Menu location: **Analysis_Regression and Correlation_Conditional Logistic**.

This function fits and analyses conditional logistic models for binary outcome/response data with one or more predictors, where observations are not independent but are matched or grouped in some way.

Binomial distributions are used for handling the errors associated with regression models for binary/dichotomous responses (i.e. yes/no, dead/alive) in the same way that the standard normal distribution is used in general linear regression. Other, less commonly used binomial models include normit/probit and complimentary log-log. The logistic model is widely used and has many desirable properties (Hosmer and Lemeshow, 1989; Armitage and Berry, 1994; Altman 1991; McCullagh and Nelder, 1989; Cox and Snell, 1989; Pregibon, 1981).

Odds = π/(1-π)

[π = proportional response, i.e. r out of n responded so π = r/n]

Logit = log odds = log(π/(1-π))

When a logistic regression model has been fitted, estimates of p are marked with a hat symbol above the Greek letter pi to denote that the proportion is estimated from the fitted regression model. Fitted proportional responses are often referred to as event probabilities (i.e. π hat n events out of n trials).

The following information about the difference between two logits demonstrates one of the important uses of logistic regression models:

Logistic models provide important information about the relationship between response/outcome and exposure. It makes no difference to logistic models, whether outcomes have been sampled prospectively or retrospectively, this is not the case with other binomial models.

The conditional logistic model can cope with 1:1 or 1:m case-control matching. In the simplest case, this is an extension of McNemar's test for matched studies.

__Data preparation__

You must prepare your data case by case, i.e. ungrouped, one subject/observation per row, this is unlike the unconditional logistic function that accepts grouped or ungrouped data.

The binary outcome variable must contain only 0 (control) or 1 (case).

There must be a stratum indicator variable to denote the strata. In case-control studies with 1:1 matching this would mean a code for each pair (i.e. two rows marked stratum x, one with a case + covariates and the other with a control + covariates). For 1:m matched studies there will be 1+m rows of data for each stratum/matching-group.

__Technical validation__

The regression is fitted by maximisation of the natural logarithm of the conditional likelihood function using Newton-Raphson iteration as described by Krailo et al. (1984), Smith et al. (1981) and Howard (1972).

__Example__

From Hosmer and Lemeshow (1989).

Test workbook (Regression worksheet: PAIRID, LBWT, RACE (b), SMOKE, HT, UI, PTD, LWT).

These are artificially matched data from a study of the risk factors associated with low birth weight in Massachusetts in 1986. The predictors studied here are black race (RACE (b)), smoking status (SMOKE), hypertension (HT), uterine irritability (UI), previous preterm delivery (PTD) and weight of the mother at her last menstrual period (LWT).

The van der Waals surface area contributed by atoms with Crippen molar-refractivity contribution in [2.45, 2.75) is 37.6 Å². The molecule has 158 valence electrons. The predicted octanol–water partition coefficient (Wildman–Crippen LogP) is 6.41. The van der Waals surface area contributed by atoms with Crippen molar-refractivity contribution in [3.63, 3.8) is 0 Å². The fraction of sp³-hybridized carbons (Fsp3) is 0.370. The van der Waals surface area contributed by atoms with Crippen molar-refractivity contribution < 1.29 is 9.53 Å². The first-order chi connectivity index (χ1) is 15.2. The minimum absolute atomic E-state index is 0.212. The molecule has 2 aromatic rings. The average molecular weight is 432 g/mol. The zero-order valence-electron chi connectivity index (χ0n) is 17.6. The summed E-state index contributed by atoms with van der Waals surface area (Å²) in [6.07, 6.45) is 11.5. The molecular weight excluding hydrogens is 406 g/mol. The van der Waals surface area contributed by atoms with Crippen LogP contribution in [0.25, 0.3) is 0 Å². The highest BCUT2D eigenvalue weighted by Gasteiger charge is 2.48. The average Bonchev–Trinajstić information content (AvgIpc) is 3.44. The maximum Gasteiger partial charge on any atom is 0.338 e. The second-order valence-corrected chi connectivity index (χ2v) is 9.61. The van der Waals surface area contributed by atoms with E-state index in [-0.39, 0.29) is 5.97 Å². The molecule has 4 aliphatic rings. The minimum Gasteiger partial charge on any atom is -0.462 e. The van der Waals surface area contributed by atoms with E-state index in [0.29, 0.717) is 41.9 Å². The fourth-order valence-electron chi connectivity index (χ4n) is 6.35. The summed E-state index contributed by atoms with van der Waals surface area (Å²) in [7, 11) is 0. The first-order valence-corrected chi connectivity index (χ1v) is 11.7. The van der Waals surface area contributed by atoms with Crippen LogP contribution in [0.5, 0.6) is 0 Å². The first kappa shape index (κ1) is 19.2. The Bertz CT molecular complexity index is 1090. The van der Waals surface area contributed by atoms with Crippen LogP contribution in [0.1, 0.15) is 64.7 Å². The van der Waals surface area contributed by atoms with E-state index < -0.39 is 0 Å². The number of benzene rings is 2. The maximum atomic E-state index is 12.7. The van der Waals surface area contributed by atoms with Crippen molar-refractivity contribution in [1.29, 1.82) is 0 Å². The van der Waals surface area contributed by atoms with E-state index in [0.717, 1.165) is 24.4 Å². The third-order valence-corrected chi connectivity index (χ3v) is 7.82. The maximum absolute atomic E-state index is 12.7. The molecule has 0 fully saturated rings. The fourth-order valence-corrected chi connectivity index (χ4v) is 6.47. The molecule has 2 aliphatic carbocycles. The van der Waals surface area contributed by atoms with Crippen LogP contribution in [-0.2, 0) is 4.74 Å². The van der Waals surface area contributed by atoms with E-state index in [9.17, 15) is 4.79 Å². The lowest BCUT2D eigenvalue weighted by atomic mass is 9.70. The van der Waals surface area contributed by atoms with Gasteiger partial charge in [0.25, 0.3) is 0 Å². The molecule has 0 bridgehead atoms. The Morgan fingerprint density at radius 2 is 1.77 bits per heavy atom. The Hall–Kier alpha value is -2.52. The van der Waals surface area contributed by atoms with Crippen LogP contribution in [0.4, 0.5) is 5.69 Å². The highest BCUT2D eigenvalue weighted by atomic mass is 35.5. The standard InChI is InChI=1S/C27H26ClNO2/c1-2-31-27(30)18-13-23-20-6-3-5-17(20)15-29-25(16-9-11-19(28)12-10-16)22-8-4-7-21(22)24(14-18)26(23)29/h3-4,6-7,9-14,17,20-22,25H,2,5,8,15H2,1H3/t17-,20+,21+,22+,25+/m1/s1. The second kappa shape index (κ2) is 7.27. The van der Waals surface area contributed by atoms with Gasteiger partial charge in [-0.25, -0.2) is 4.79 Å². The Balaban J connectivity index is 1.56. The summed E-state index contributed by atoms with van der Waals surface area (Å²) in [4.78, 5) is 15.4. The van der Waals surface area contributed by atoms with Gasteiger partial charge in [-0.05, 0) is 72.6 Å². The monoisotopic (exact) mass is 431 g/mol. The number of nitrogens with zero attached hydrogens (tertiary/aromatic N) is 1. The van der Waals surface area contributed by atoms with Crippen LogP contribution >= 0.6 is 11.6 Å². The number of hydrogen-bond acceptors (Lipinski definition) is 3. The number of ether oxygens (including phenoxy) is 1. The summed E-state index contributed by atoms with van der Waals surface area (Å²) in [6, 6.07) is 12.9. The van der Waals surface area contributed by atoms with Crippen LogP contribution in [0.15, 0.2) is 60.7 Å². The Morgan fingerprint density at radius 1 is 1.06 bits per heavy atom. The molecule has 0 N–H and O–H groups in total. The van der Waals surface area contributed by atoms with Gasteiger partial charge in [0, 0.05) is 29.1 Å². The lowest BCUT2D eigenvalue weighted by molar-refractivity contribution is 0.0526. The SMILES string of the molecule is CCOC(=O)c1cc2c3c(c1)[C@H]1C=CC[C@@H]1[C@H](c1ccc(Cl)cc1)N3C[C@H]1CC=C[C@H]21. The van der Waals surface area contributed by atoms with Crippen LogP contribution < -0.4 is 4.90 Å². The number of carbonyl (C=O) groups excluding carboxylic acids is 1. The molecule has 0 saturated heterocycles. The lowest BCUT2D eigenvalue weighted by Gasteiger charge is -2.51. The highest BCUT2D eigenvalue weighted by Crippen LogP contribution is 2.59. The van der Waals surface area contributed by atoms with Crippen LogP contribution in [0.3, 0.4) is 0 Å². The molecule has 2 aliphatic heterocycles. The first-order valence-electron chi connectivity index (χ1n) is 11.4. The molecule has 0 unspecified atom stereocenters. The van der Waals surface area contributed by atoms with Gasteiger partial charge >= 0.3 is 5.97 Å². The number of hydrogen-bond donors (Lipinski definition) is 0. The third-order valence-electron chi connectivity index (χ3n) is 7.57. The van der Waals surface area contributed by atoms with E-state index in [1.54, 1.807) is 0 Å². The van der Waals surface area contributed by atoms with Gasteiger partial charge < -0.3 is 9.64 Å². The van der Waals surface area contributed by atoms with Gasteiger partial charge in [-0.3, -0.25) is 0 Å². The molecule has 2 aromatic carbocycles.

To analyse these data using StatsDirect you must first open the test workbook using the file open function of the file menu. Then select Conditional Logistic from the Regression and Correlation section of the analysis menu. Select the column marked "PAIRID" when asked for the stratum (match group) indicator. Then select "LBWT" when asked for the case-control indicator. Then select "RACE (b)", "SMOKE", "HT", "UI", "PTD", and "LWT" in one action when you are asked for predictors.

For this example:

__Conditional logistic regression__

Deviance (-2 log likelihood) = 51.589852

Deviance (likelihood ratio) chi-square = 26.042632 P = 0.0002

Pseudo (McFadden) R-square = 0.33546

Label | Parameter estimate | Standard error | ||

RACE (b) | 0.582272 | 0.620708 | z = 0.938078 | P = 0.3482 |

SMOKE | 1.410799 | 0.562177 | z = 2.509528 | P = 0.0121 |

HT | 2.351335 | 1.05135 | z = 2.236492 | P = 0.0253 |

UI | 1.399261 | 0.692244 | z = 2.021341 | P = 0.0432 |

PTD | 1.807481 | 0.788952 | z = 2.290989 | P = 0.022 |

LWT | -0.018222 | 0.00913 | z = -1.995807 | P = 0.046 |

Label | Odds ratio | 95% confidence interval |

RACE (b) | 1.790102 | 0.53031 to 6.042622 |

SMOKE | 4.099229 | 1.361997 to 12.337527 |

HT | 10.499579 | 1.3374 to 82.429442 |

UI | 4.052205 | 1.043404 to 15.737307 |

PTD | 6.095073 | 1.298439 to 28.611218 |

LWT | 0.981943 | 0.964529 to 0.999673 |

You may infer from the results above that hypertension, smoking status and previous pre-term delivery are convincing predictors of low birth weight in the population studied.

Note that the selection of predictors for regression models such as this can be complex and is best done with the help of a Statistician. Hosmer and Lemeshow (1989) give a good discussion of the example above, but with non-standard dummy variables (StatsDirect uses a standard dummy/design variable coding scheme adopted by most other statistical software). The optimal selection of predictors depends not only upon their numerical performance in the model, with or without appropriate transformations or study of interactions, but also upon their biophysical importance in the study.

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